Tim Kennedy, Vice President Sales EMEA, SUZOHAPP shares with Damien Connelly
2020 was a considerably challenging year for the gaming, leisure and entertainment sectors. What would you say were amongst SUZOHAPP’s most impressive achievements during the course of that year?
Last year was definitely one of those most challenging years our industry has ever seen. With travel and hospitality closed, we saw a lot of businesses shutter their doors forever because the closures were so long and restricted reopening was just not enough to bounce back with. That being said, I think one of the biggest achievements of any company has just been to make it through to 2021. We had a stellar team at the helm in 2020 that was able to make difficult decisions quickly and react to the constantly changing times. We also took then mentality of “industry first” knowing that in order to make our business survive, we had to make sure our customers could survive first. So we looked at what products could best serve customers in helping them reopen, like PPE products, separators and items to help meet reopening guidelines. We also donated PPE to assist in the front lines in the hopes that even that small gesture would help keep more customers safe and get us all one step closer to reopening.
What are the biggest challenges and opportunities facing the gaming sector in the coming years and what steps is SUZOHAPP taking to ensure it can deliver the answers?
The pandemic has changed peoples’ mentalities in some ways. I think the return to table games might be more challenging than we would like as people get accustomed to being around others again. The biggest opportunities are the shifts towards cashless payments and the potential for mobile integration in the gaming experience. As people have gotten used to doing their betting online, casinos will need to find unique ways to align the methods that people bet online with how they bet in person. I think we will find that the demand to be in a casino is there, it’s simply the nuances of how to make it easier for customers to acclimate back to being in person that the industry will need to figure out how to get right.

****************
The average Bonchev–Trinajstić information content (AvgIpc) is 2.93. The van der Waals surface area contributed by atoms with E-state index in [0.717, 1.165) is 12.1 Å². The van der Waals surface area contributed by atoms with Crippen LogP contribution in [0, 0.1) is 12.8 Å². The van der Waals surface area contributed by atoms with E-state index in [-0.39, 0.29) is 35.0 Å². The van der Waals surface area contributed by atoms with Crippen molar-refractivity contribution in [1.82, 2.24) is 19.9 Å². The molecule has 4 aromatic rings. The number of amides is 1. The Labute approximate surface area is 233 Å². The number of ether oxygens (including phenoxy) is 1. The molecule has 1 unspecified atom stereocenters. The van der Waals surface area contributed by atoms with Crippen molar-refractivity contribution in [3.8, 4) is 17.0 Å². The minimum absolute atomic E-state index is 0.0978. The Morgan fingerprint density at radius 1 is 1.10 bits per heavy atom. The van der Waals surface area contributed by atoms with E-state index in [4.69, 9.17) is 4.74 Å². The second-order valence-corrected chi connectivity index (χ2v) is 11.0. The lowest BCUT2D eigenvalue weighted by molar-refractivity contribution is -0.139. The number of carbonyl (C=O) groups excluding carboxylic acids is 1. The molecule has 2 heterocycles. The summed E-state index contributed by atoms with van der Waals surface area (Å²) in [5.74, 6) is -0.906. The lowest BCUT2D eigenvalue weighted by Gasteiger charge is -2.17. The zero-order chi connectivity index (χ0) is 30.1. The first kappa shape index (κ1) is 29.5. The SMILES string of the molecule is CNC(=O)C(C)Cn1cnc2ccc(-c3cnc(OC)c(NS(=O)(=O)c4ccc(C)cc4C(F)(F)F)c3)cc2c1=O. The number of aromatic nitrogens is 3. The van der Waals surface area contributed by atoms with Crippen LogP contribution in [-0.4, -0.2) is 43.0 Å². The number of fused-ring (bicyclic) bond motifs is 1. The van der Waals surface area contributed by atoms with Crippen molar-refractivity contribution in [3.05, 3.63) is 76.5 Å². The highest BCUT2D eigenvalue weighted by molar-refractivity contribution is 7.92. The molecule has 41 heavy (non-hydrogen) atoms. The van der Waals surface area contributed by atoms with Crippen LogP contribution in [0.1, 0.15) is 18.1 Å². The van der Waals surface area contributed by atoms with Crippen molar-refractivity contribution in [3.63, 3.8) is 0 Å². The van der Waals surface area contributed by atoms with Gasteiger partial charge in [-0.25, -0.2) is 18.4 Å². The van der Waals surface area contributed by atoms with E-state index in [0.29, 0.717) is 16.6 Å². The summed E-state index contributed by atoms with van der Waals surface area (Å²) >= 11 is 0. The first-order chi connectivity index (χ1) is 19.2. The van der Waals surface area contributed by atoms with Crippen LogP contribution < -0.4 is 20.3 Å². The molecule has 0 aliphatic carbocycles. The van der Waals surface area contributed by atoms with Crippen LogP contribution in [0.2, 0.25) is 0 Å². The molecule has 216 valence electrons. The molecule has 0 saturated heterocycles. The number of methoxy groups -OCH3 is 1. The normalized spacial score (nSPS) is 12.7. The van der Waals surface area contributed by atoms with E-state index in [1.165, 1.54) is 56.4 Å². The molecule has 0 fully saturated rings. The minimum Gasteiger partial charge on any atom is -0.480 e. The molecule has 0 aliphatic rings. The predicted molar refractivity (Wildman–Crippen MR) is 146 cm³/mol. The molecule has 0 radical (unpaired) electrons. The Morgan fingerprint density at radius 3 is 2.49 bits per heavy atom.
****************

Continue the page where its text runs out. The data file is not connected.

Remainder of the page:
G2E Las Vegas is looking good to go ahead this year with everything going as planned. Are you in a position at this time to provide readers any insight into what is planned for this year’s show?
We are cautiously excited about G2E this year. If we have learned anything in the pandemic, it’s not to make concrete plans because you’ll likely have to change them. For the most part our plans include making sure we highlight the importance of our partnerships that have really shone over the past year. Our partner Elo, for example, has come up with great new products in the display and touch-screen space, which has been exceptionally difficult considering there is a global display shortage. Mostly, however we are taking our G2E plans one day at a time to see how everything will turn out globally, as the state of Europe will have a big effect on the show and how many will be able to attend.
Do you see land-based casinos going more in the direction of electronic gaming with more EGT’s?
Casinos are definitely headed towards more electronic gaming. EGT’s are one way to help align those expectations that customers bring from their year of digitally exclusive content to the in-person casino floor. As a society, we may be wary of groups and crowds for a while, even after vaccines and whatever herd immunity we can achieve, just given how quickly we got into this mess in the first place. So seeing an increase in this type of gaming makes total sense.
What are your hopes and aspirations for the gaming leisure and gaming sector in the years ahead?
We have so many opportunities for innovation in the next few years to really get the digital and casino experiences aligned. There is a lot of pent-up demand to get out of the house and to have fun, and I think we’ll benefit greatly from that, but we have to make sure we live up to those dreams and expectations in order to keep people coming back for more.